Resizing primitives in vertex buffer
Big Muscle replied to Big Muscle's topic in Graphics and GPU Programming
Yeah, vertex layout is known. Draw is classic device>Draw. I have no problem to modify the vertex buffer. The only problem is how to correctly and fastly compute the new coordinates (the request is to add 8 pixels to each edge of rendered primitive). 
Hello, maybe I have a little nonstandard request as I am developing a little bit nonstandard application. My library receives ID3D10Device1 before the content is rendered. I can get vertex buffer from this device via device>IAGetVertexBuffers which contains individual vertices. I know that the topology is triangle strip. Now I need to enlarge the edges of the rendered primitive. The primitives are mostly the rectangles (4), rectangles with rectangle hole (10 or 22) or rectangles with rounded corners (34). The brackets contain known vertex count for each primitive. I know I can simply do if(vertexCount==4) ... else.. and modify the original vertices but I would like to find more general solution. The attached images show 2 possibilities of what I would like to do  black rectangles are the original one, red rectangles are what I want to achieve. Just any primitive will be resized that it covers some more pixels at each edge. I hope it is understandable :)

Why there is more D3D10/11Device::Draw (and some other functions) implementations?
Big Muscle replied to Big Muscle's topic in Graphics and GPU Programming
Yes, the old functions come back (as I remember correctly it was something like Draw<0> is executed e.g. 500x, then function was swapped). Weird thing is that it does not happen always. Currently I wanted to track down how often the functions are swapped but it does not occur now :/ However, some time ago, I was using following snippet running as background thread: while(true) { if(device>Draw != myDraw) rehook(); Sleep(xxx); } it just hooks Draw function still around. If sleep is not used then it works "correctly" (there is still possible race condition but very rare)  but consumes 100% CPU.. When there is Sleep (with > 0 ms) then it does not work, so the functions are swapped very often. Also, it is not something like "if(some_condition_is_true) Draw<0> else Draw<1>", The function pointer is changed directly in the device object's virtual address table. 
Why there is more D3D10/11Device::Draw (and some other functions) implementations?
Big Muscle posted a topic in Graphics and GPU Programming
Hello, I have a problem which I am trying to solve for a longer time and have not found a correct solution yet. I need to hook certain functions in Direct3D and replace them with my own implementation. Hooking itself is not the problem. The problem is that Direct3D library uses more implementations for some functions and "randomly" switches between them. So if I hook e.g. Draw function, it works only for a while and then the function is replaced with another implementation so my hook is not called until I rehook this another implementation too. After debugging Direct3D library, I noticed it really happens. I have found functions such as: D3D10Device1::Draw_<0>, D3D10Device1::Draw_<1>, D3D10Device1::Draw_<2> etc. It is much worse for D3D11Device as there is 8 different implementation of Draw function. Does anybody know the technical details why (or when) each of the <0>, <1> etc.. is called? What is the difference between them? My current solution for hooks is to periodically check Draw pointer and if it changes then rehook it again. It works but I don't see it as good solution (just because it requires additional code which can slow the things down). 
Help with shader disassembling
Big Muscle replied to Big Muscle's topic in Graphics and GPU Programming
so still something wrong, sometimes the value is incorrect. 
Help with shader disassembling
Big Muscle replied to Big Muscle's topic in Graphics and GPU Programming
Yes! +2 works with correct RGBA offset! thanks! 
Help with shader disassembling
Big Muscle replied to Big Muscle's topic in Graphics and GPU Programming
I tried to dump that buffer and it seems to be stored there, but not as pure alpha, but rather (1.0  alpha). The blend state is following if it depends: Now I need to find the correct index in constant buffer as it is on different position than I computed. I would expect that RGBA has offsets 04812, so alpha value is at offset 12. But here it seems to be at 8, so I think I have overlooked something in the shader assembly.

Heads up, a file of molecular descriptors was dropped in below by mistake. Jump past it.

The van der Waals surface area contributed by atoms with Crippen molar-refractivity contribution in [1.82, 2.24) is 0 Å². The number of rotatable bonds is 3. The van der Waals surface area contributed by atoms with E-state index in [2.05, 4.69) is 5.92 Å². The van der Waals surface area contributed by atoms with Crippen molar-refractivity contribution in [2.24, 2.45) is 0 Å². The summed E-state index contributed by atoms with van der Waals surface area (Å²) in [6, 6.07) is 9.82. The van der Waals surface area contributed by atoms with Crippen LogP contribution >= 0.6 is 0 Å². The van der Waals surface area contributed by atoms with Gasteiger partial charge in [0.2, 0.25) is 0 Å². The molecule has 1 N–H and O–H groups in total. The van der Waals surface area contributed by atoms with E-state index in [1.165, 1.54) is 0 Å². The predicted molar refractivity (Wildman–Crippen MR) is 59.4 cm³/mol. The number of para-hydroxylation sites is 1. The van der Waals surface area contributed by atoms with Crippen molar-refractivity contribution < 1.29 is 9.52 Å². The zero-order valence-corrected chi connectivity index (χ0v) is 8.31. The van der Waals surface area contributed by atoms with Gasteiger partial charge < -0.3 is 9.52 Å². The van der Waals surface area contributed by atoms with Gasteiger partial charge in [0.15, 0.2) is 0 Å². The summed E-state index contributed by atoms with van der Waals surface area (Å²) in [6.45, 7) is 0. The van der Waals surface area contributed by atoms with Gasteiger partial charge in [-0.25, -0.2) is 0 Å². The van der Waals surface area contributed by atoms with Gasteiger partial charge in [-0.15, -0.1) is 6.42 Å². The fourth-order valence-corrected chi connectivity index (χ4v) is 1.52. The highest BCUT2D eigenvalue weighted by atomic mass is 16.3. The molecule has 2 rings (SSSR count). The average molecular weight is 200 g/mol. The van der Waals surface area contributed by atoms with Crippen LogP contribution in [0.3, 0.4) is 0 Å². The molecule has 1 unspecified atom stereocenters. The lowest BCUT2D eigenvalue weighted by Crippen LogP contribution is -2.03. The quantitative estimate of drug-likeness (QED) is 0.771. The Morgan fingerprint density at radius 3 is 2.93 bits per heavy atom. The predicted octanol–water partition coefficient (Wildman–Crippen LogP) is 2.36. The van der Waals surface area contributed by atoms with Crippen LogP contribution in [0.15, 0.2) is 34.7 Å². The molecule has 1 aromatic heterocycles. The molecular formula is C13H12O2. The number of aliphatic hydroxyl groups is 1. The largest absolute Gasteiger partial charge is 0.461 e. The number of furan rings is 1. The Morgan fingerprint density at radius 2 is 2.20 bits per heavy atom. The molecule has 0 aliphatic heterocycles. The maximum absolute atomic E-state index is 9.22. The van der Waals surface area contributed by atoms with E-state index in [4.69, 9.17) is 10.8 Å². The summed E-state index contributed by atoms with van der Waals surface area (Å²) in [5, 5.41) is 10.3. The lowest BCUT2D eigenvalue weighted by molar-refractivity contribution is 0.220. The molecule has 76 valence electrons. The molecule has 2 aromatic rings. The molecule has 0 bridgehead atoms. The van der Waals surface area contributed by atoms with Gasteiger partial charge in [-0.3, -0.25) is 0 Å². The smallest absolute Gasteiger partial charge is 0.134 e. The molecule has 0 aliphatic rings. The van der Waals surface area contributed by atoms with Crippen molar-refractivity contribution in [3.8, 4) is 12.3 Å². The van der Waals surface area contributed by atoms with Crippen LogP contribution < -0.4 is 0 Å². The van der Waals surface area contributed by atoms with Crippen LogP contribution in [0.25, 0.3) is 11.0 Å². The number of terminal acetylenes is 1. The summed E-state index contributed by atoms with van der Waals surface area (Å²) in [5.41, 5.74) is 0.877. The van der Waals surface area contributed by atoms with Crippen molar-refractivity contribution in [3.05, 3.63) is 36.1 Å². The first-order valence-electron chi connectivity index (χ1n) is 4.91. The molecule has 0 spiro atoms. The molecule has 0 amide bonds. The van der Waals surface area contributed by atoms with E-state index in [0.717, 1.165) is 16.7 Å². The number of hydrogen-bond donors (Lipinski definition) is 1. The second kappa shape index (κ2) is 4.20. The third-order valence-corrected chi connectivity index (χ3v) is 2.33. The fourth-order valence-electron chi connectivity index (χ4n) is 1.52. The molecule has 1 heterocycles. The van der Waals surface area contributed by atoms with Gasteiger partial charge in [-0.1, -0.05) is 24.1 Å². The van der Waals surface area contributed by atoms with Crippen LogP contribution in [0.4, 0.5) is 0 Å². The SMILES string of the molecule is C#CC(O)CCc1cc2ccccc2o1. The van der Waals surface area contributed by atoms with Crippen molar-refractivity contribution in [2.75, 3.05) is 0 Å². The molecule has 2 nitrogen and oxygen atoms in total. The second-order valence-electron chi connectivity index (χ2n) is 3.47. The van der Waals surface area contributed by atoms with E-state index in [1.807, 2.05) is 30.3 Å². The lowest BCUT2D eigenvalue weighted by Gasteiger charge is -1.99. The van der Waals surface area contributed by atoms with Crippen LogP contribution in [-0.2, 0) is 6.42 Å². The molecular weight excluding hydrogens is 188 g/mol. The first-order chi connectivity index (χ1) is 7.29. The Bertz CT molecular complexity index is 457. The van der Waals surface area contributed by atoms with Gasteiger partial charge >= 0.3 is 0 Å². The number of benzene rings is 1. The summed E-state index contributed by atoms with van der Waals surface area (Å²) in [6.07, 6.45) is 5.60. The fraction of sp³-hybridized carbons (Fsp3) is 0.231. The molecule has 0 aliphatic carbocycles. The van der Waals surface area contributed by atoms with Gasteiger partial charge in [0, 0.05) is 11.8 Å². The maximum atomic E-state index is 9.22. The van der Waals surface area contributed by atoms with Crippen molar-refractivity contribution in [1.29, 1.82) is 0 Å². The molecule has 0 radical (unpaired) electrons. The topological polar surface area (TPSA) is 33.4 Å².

Hello, I have a few short shaders in assembler code and I would like to understand what it really does. Or better, I know what it does but I am not able to get it work. So please, could someone help? I need to get the alpha value of the pixels written by pixel shader. This is the pixel shader: Microsoft (R) Direct3D Shader Compiler 9.30.9200.16384 Copyright (C) Microsoft Corporation 20022011. All rights reserved. // // Generated by Microsoft (R) D3D Shader Disassembler // // /// // Note: shader requires additional functionality: // Minimumprecision data types // // // Input signature: // // Name Index Mask Register SysValue Format Used //        // SV_POSITION 0 xyzw 0 POS float // TEXCOORD 0 xy 1 NONE float xy // TEXCOORD 1 xyzw 2 NONE min2_8f xyzw // // // Output signature: // // Name Index Mask Register SysValue Format Used //        // SV_TARGET 0 xyzw 0 TARGET min2_8f xyzw // // // Sampler/Resource to DX9 shader sampler mappings: // // Target Sampler Source Sampler Source Resource //    // s0 s0 t0 // // // Level9 shader bytecode: // ps_2_0 dcl t0.xy dcl t1 {min2_8f} dcl_2d s0 texld r0 {min2_8f}, t0, s0 mul r0.xyz, r0 {min2_8f}, t1 {min2_8f} mov r0.w, t1.w {min2_8f} mov oC0 {min2_8f}, r0 // approximately 4 instruction slots used (1 texture, 3 arithmetic) ps_4_0 dcl_globalFlags refactoringAllowed  enableMinimumPrecision dcl_sampler s0, mode_default dcl_resource_texture2d (float,float,float,float) t0 dcl_input_ps linear v1.xy dcl_input_ps linear v2.xyzw {min2_8f} dcl_output o0.xyzw {min2_8f} dcl_temps 1 sample r0.xyzw {min2_8f}, v1.xyxx, t0.xyzw, s0 mul r0.xyz, r0.xyzx {min2_8f as def32}, v2.xyzx {min2_8f as def32} mov r0.w, v2.w {min2_8f as def32} mov o0.xyzw {min2_8f}, r0.xyzw {def32 as min2_8f} ret // Approximately 0 instruction slots used As I understand correctly, The output alpha value is stored in o0.w which is just copied from the input (v2.w which the second input TEXCOORD.w). And there is a vertex shader which should compute the alpha and put it on its output: Microsoft (R) Direct3D Shader Compiler 9.30.9200.16384 Copyright (C) Microsoft Corporation 20022011. All rights reserved. // // Generated by Microsoft (R) D3D Shader Disassembler // // /// // Note: shader requires additional functionality: // Minimumprecision data types // // // Input signature: // // Name Index Mask Register SysValue Format Used //        // POSITION 0 xy 0 NONE float xy // TEXCOORD 0 xy 1 NONE int x // // // Output signature: // // Name Index Mask Register SysValue Format Used //        // SV_POSITION 0 xyzw 0 POS float xyzw // TEXCOORD 0 xy 1 NONE float xy // TEXCOORD 1 xyzw 2 NONE min2_8f xyzw // // // Constant buffer to DX9 shader constant mappings: // // Target Reg Buffer Start Reg # of Regs Data Conversion //      // c0 cb1 0 250 ( FLT, FLT, FLT, FLT) // c251 cb0 0 1 ( FLT, FLT, FLT, FLT) // // // Runtime generated constant mappings: // // Target Reg Constant Description //   // c250 Vertex Shader position offset // // // Level9 shader bytecode: // vs_2_0 def c252, 0.5, 1, 0, 0 dcl_texcoord v0 dcl_texcoord1 v1 mova a0.x, v1.x mul r0.xy, v0, c0[a0.x] add r0.x, r0.y, r0.x add oT0.x, r0.x, c0[a0.x].z mul r0.xy, v0, c1[a0.x] add r0.x, r0.y, r0.x add oT0.y, r0.x, c1[a0.x].z mov oT1 {min2_8f}, c2[a0.x] mad r0.xy, v0, c251.xzzw, c251.ywzw add oPos.xy, r0, c250 mov oPos.zw, c252.xyxy // approximately 11 instruction slots used vs_4_0 dcl_globalFlags refactoringAllowed  enableMinimumPrecision dcl_constantbuffer cb0[1], immediateIndexed dcl_constantbuffer cb1[250], dynamicIndexed dcl_input v0.xy dcl_input v1.x dcl_output_siv o0.xyzw, position dcl_output o1.xy dcl_output o2.xyzw {min2_8f} dcl_temps 1 mad o0.xy, v0.xyxx, cb0[0].xzxx, cb0[0].ywyy mov o0.zw, l(0,0,0.500000,1.000000) mov r0.x, v1.x dp2 r0.y, v0.xyxx, cb1[r0.x + 0].xyxx add o1.x, r0.y, cb1[r0.x + 0].z iadd r0.xy, v1.xxxx, l(1, 2, 0, 0) dp2 r0.z, v0.xyxx, cb1[r0.x + 0].xyxx add o1.y, r0.z, cb1[r0.x + 0].z mov o2.xyzw {min2_8f}, cb1[r0.y + 0].xyzw {def32 as min2_8f} ret // Approximately 0 instruction slots used From this code, I can understand that the requested value is stored at cb1[r0.y+0].w which should be just a value in the constant buffer #2. And index to constant buffer #2 is stored at offset pointed by r0.y. But I am not able to compute this offset (which should just be value in constant buffer #1). I probably miss something, because if I read the constant buffers by ID3D11Buffer* constantBuffers[2]; This>VSGetConstantBuffers(0, 2, constantBuffers); the requested value is not there. The constantBuffers[0] is 16 bytes long, constantBuffers[1] is 4000 bytes long which correspond to the data written in shader disassembly. I know I have a little bit nonstandard task. But I would really appreciate any help with finding where the requested value (alpha component of pixel shader output) is stored. Thanks in advance!